35 USC 112, 2nd paragraph (definiteness requirement) – “The specification shall conclude with one or more claims particularly pointing out and distinctly claiming the subject matter which the applicant regards as his invention.”
There are two separate requirements set out by the second paragraph of §112, 2nd paragraph: 1) The claims must set forth the subject matter the applicants regard as their inventions; and 2) The claims must particularly point out and distinctly define the metes and bounds of the subject matter that will be protected by the patent (often called the definiteness requirement). The USPTO will consider A-E to determine whether the claims do or don’t meet the §112, 2nd paragraph requirements.
A. Claim Terminology:
- Applicants can use whatever terms they chose for defining their invention in the claims, so long as those terms are not used in ways contrary to accepted meanings in the art. (“Oval” cannot be defined as trapezoidal.).
- The use of relative terms in claims is a factual and subjective test, not an objective test. Terms that are scrutinized by the PTO include about, essentially, similar, substantially, type, and relatively.” These, and similar, terms should be defined in the specification as tho their exact meaning relative to the invention.
- Trademarks or trade names – Trademarks or trade names identify the source of goods, not the goods themselves. While trademarks can be used in the claim language [MPEP 608.01(v)], the claim is indefinite 1) if they are used in a limitation intended as a description of a material or 2) their use cases confusion as to the scope of the claims.
- Markush Groups – A Markush group which is a way of limiting claim to the members of the group of individual elements (e.g., members “selected from the group consisting of A, B and C”) is definite. [A Markush group is a way of limiting a group to a set of individual elements. A markush group is used when a genus can be defined as a group that consists of particular individuals. It’s a special/alternate way of expression that selects from a group “consisting of A, B and C” (closed-ended transition phrase). This wording is used (for among other reasons) to identify elements with a common trait, and the exact language must be used.]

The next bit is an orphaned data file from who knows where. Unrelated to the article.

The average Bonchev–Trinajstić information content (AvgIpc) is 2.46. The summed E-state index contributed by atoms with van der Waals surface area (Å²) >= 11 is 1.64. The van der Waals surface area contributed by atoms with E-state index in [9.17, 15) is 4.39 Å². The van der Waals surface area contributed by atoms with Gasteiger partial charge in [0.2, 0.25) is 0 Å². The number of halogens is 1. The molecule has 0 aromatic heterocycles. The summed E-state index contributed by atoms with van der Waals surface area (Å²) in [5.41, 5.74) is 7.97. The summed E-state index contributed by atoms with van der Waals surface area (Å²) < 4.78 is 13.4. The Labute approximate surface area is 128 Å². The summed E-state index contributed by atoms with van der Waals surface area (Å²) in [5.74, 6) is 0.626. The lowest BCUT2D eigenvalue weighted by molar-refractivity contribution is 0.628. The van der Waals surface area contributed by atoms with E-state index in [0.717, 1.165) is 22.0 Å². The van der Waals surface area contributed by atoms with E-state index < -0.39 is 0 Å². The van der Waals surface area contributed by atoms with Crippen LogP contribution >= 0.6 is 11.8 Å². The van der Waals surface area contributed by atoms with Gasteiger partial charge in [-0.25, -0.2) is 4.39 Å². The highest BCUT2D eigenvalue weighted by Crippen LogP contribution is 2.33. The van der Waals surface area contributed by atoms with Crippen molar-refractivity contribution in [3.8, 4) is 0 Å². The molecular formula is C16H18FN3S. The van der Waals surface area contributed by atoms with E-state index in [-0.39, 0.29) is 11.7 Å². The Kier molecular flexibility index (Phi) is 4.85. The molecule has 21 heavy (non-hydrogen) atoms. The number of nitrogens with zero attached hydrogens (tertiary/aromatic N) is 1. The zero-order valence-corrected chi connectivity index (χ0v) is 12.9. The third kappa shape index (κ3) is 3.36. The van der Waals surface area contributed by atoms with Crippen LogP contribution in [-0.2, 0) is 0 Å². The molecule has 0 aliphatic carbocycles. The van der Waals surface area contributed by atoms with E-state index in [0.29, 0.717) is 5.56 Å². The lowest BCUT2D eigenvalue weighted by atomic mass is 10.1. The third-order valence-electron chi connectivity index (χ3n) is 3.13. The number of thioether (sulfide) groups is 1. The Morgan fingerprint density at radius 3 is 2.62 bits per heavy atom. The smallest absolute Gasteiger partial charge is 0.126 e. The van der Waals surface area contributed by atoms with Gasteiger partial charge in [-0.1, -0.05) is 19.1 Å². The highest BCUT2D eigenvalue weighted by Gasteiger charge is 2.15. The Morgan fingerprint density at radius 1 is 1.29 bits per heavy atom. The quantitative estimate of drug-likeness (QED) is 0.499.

- Omnibus claims – Omnibus claims which read “a device substantially as shown and describes” are indefinite. These claims are not allowed in the US because they do not express the metes and bounds of the claim.
- The claims should be as self-contained as possible and should not reference tables and figures unless necessary.
B. Consistency with Specification or Prior Art: Claims that are inconsistent with their supporting specification or the prior art cannot be considered reasonably particular and distinct, even though the terms of the claims may seem definite. [MPEP §2173.03]
Claims should be self-contained, when possible. In circumstances where an invention cannot be defined in words and it is more concise to incorporate figures or tables by reference, it is acceptable to do so.
C. Breadth of Scope: The scope of the claims must be defined clearly under section 112, 2nd paragraph. (It is not the breadth of the scope, but whether that scope is clearly defined that matters to a sections112, 1st paragraph issue.) An example of indefinite claim based on lack of scope includes: “between 58% and 75% of the height of the rider” when the rider’s height is undefined.
Stating specific numerical ranges in a claim does not usually raise an issue of definiteness. Exceptions include 1) narrow and broader ranges in the same claim (e.g., a length between 5 and 16 inches, preferably between 7 and 8 inches) and 2) open ended numerical ranges (e.g., at least 12%) which should be checked carefully for consistency with examples and guidelines in the rest of the disclosure. In order to avoid a §112, 2nd paragraph rejection, keep exemplary language (specific examples) and preferences out of the claim language and limit them to the specifications.
D. Lack of Antecedent Basis: References in a claim to, for example, “said lever” or “the lever” when there is no previous reference in the claim to a lever creates uncertainty as to what the claim is referring to. A lack of antecedent basis results in indefiniteness, unless the scope of the claim could be reasonably ascertained by a skilled artisan.
E. Product and Process: A product-by process claim is a product claim defining the product in terms of the process that makes it. Such a claim is not inherently indefinite. However, a product and process claim in which both an apparatus and the process for using it are claimed is indefinite.
Claims to a process that do not include any steps to be taken in carrying out the process are usually held to be indefinite. For example, a claim to “a process for using X of claim 4 to isolate and purify Y” was found indefinite because it recites a use without givig steps for how the use is practiced.